"Climate Controllers" and "Instruments of Persuasion" are very heavy tracks, with Jamey Jasta from Hatebreed appearing on "Instruments of Persuasion" and "Sold Short" too. Also, Jello Biafra from the Dead Kennedys and Jeff Walker from Carcass appear on this album too. Biafra on the song "The Great and the Good", and Walker on "Pledge Yourself to You". All guests take nothing away from Greenway's amazingly brutal vocals, but instead add their own kind of aggression to the songs.
"Morale" is a real highlight on this album, and is one of my favourite songs on here. It's different for Napalm Death, as it's a pretty slow to mid-tempo song. I'm not sure how well long-time Napalm Death fans will take it, but i think it should go over well, as it's a great song. Also, the bonus track you get with this CD is "Our Pain Is Their Power", which basically is an extended 2 minutes of "Morale" that finishes off the CD alot better than if the bonus song wasn't on here. It's nothing to get excited about, but it's a good addition to this excellent album.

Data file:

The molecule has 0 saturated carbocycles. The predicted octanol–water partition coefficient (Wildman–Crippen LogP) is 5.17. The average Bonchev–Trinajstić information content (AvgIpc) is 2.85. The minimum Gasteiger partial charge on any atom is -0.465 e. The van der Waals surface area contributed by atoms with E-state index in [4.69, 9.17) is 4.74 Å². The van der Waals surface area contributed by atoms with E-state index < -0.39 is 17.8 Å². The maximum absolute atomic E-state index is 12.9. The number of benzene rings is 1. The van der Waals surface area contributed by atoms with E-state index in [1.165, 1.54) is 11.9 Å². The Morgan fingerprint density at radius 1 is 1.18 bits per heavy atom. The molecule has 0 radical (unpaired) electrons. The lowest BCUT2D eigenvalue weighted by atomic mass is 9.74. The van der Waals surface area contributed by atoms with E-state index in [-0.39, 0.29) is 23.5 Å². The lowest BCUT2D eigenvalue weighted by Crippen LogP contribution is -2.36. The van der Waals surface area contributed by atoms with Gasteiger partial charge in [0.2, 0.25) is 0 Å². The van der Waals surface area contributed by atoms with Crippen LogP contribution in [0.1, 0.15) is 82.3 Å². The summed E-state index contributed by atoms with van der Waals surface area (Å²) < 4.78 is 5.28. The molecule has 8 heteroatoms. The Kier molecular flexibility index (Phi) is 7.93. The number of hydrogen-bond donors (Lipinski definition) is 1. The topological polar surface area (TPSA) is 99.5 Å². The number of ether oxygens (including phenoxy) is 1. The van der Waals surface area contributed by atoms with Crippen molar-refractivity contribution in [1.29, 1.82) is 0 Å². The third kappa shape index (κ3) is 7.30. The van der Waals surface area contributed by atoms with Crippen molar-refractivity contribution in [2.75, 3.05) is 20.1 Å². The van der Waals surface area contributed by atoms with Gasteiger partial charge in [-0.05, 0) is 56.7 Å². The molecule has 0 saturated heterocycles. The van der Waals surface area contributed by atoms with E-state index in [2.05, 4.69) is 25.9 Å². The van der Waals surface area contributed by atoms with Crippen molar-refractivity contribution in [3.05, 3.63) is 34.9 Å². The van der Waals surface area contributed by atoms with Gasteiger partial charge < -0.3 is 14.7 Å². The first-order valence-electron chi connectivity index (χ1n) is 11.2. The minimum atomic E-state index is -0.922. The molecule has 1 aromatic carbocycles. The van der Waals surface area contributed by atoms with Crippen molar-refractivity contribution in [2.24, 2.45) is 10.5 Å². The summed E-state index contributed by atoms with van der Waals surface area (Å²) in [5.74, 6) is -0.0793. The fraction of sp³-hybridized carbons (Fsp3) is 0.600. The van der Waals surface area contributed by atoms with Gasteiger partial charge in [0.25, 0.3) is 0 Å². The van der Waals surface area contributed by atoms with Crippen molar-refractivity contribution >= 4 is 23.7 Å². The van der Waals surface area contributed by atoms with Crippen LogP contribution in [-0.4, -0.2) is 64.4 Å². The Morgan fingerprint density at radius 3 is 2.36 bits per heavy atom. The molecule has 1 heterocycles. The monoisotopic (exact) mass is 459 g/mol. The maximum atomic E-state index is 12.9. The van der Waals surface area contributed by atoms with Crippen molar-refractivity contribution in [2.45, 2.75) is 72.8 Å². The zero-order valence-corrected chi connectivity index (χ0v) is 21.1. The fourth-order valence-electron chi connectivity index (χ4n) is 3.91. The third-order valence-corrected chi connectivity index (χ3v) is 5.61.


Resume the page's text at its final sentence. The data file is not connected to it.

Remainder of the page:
All Napalm Death fans should get this simply because, for one, it's Napalm Death. And two, this CD is a great addition to your Napalm Death collection. This did for me, and surely will to others too, live up to expections. I expected something very brutal, unrelenting and aggressive..and i got it and so much more."